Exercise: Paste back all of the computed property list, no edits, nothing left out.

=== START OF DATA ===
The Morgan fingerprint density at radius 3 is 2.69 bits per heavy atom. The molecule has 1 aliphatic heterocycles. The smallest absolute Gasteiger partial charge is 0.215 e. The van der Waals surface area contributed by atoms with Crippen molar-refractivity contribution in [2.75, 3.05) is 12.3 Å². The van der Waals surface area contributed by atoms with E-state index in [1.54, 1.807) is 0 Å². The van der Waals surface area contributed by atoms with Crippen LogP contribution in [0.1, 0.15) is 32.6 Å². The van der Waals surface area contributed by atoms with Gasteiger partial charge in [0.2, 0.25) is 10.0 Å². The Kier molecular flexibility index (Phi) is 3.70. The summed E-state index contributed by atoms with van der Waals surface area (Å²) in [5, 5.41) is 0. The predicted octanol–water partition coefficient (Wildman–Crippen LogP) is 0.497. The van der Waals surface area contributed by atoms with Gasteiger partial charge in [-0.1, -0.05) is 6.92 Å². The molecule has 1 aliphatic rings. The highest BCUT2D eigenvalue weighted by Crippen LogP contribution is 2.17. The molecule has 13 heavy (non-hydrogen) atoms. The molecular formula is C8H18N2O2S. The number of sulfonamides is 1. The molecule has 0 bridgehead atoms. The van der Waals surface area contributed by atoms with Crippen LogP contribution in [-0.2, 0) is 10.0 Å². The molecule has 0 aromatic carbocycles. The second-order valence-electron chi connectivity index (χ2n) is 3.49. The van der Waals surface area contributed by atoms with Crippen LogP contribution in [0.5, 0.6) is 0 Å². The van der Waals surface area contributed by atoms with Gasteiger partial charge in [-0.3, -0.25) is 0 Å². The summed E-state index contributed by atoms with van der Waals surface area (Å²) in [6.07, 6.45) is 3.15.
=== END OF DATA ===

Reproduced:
The Morgan fingerprint density at radius 3 is 2.69 bits per heavy atom. The molecule has 1 aliphatic heterocycles. The smallest absolute Gasteiger partial charge is 0.215 e. The van der Waals surface area contributed by atoms with Crippen molar-refractivity contribution in [2.75, 3.05) is 12.3 Å². The van der Waals surface area contributed by atoms with E-state index in [1.54, 1.807) is 0 Å². The van der Waals surface area contributed by atoms with Crippen LogP contribution in [0.1, 0.15) is 32.6 Å². The van der Waals surface area contributed by atoms with Gasteiger partial charge in [0.2, 0.25) is 10.0 Å². The Kier molecular flexibility index (Phi) is 3.70. The summed E-state index contributed by atoms with van der Waals surface area (Å²) in [5, 5.41) is 0. The predicted octanol–water partition coefficient (Wildman–Crippen LogP) is 0.497. The van der Waals surface area contributed by atoms with Gasteiger partial charge in [-0.1, -0.05) is 6.92 Å². The molecule has 1 aliphatic rings. The highest BCUT2D eigenvalue weighted by Crippen LogP contribution is 2.17. The molecule has 13 heavy (non-hydrogen) atoms. The molecular formula is C8H18N2O2S. The number of sulfonamides is 1. The molecule has 0 bridgehead atoms. The van der Waals surface area contributed by atoms with Crippen LogP contribution in [-0.2, 0) is 10.0 Å². The molecule has 0 aromatic carbocycles. The second-order valence-electron chi connectivity index (χ2n) is 3.49. The van der Waals surface area contributed by atoms with Crippen LogP contribution in [0.5, 0.6) is 0 Å². The van der Waals surface area contributed by atoms with Gasteiger partial charge in [-0.3, -0.25) is 0 Å². The summed E-state index contributed by atoms with van der Waals surface area (Å²) in [6.07, 6.45) is 3.15.